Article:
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After Winning National Championship, Glenn Still Wants to Go Higher
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After Winning National Championship, Glenn Still Wants to Go Higher

by Brad Muller, Director of Content

Rachel Glenn just made history, and she already has other things on my mind. The South Carolina freshman won the National Championship in the high jump at the NCAA Outdoor Championships at Hayward Field in Eugene, Ore., last weekend with a career-best leap of 1.93 meters (6 feet, 4 inches).
Rachel Glenn 2021 National Champion
While still excited about becoming the first freshman Gamecock on the women’s side to win a national title and the second Carolina high jumper to win the event since 2015 (Jeannelle Scheper), Glenn is always looking forward and upward.

“It feels amazing. I’ll be even happier when I go 6’5″ next week at Olympic trials,” Glenn said shortly after winning the national championship.

Glenn will have familiar scenery as the Olympic trials will be held at Hayward Field in Eugene from June 18-27.

“I think it’s super exciting,” Glenn said. “I’m going to be with all of the professional athletes. That’s going to be super cool.

“I need to have the aggression that I did when I jumped 6’4″. As the bar goes higher and higher, if you mess up your steps, just jump higher.”

“It’s been amazing working with Coach D. She’s so understanding.”

Glenn’s freshman campaign has been spectacular with three First Team All-America honors. In addition to her recent national championship, she finished as the indoor national runner-up in the high jump and added a First Team All-America honor in the indoor 4x400m relay. Blessed with natural talent, she is also thankful to her coaches, including her event coach, Delethea Quarles, for guiding her through the last year.

“It’s been amazing working with Coach D. She’s so understanding,” Glenn said. “She’s so flexible to work with your time schedule. We really communicate well.”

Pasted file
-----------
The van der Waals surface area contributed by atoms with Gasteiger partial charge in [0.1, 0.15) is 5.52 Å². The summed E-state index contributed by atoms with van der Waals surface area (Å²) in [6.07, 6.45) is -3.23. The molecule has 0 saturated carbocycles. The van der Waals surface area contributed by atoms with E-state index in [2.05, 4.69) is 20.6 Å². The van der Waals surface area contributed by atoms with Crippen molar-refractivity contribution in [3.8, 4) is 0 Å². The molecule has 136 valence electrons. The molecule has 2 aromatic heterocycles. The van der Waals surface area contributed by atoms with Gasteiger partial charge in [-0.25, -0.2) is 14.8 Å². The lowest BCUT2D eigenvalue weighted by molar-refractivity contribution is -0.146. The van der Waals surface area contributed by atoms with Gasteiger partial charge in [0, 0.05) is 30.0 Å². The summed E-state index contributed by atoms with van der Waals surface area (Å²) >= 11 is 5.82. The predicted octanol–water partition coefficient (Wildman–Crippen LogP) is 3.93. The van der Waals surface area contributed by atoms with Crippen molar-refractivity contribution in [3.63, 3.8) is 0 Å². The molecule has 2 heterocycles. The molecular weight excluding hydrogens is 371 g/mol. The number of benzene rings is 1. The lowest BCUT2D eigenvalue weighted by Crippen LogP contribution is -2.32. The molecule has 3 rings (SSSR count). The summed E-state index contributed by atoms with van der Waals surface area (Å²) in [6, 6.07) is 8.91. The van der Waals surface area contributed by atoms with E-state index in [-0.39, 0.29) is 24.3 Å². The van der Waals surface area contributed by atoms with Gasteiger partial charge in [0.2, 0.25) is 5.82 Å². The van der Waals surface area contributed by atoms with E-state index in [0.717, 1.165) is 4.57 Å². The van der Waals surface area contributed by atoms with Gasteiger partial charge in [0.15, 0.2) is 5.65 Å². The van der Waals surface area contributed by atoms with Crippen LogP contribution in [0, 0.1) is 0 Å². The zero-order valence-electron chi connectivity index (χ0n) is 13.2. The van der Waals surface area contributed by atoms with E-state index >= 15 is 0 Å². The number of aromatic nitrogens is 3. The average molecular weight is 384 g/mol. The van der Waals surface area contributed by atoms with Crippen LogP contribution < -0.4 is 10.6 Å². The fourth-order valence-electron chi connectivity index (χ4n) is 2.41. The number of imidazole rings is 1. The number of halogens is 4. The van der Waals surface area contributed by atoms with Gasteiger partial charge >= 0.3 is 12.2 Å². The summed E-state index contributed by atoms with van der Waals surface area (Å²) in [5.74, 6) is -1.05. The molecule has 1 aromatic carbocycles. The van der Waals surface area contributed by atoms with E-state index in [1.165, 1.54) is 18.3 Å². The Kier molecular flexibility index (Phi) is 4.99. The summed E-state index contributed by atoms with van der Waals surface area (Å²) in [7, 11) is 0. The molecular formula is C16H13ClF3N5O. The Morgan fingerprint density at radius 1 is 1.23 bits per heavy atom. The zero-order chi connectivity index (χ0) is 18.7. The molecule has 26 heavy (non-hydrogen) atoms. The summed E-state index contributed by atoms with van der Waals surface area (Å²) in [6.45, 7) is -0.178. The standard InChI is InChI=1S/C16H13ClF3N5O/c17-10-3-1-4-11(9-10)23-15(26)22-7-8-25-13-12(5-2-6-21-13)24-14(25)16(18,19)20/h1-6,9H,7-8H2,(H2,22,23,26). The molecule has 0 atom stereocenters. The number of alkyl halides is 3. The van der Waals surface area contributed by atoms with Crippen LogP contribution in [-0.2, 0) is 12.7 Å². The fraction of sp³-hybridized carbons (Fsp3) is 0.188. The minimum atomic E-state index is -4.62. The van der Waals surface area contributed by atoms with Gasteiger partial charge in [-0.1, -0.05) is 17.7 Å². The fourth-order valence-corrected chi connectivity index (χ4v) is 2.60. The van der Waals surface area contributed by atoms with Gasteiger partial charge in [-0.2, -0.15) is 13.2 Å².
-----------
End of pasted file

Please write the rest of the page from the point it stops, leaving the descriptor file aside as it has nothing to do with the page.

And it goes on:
Like all student-athletes, the last year was a challenge simply in operating around COVID-19 protocols. Glenn missed some training time earlier in the year when she had to quarantine after having close contact with people who had contracted the virus. Even with those challenges, Glenn remained confident in her abilities, and when the competition gets tough, she has no problem raising the bar, literally and figuratively.
Rachel Glenn and Coach Quarles
Glenn and Coach Quarles

“That morning, I did tell myself in the mirror, today, we’re going to p.r. (personal record),” Glenn said of self-affirmations prior to her national championship leap. “If we don’t p.r., we’re going to win, and hopefully that win is a p.r. The bar kept going up. We finally got to the 6’4″ jump, and I said, OK this it. This is the jump we have to clear.”

With a fantastic freshman season under her belt, Glenn will certainly be a marked woman in terms of being the one to beat in each competition moving forward in her collegiate career, and she’s just fine with that.

“Coming into college, I thought I’m just another athlete here,” Glenn said. “I did not think I would be at this high of a level. I don’t want to say that I was doubting myself.

“I don’t want to say it’s attention seeking but coming out of high school, my number one goal was that when I go to college, I can’t be mediocre. I can’t be basic. I wanted to be top tier. I wanted to be the best.”

As she continues to progress in her career, Glenn knows there is plenty of competition out there, but her biggest competition is with herself.

“I do acknowledge that there are other competitors there,” Glenn said. “I’m aware of their marks. It does make me a little bit nervous if I pay attention to everybody else. I really try to stay with myself and focus on myself when I compete.”

For now, Glenn will continue to use her positive affirmation routines to help her go higher than anyone has gone before.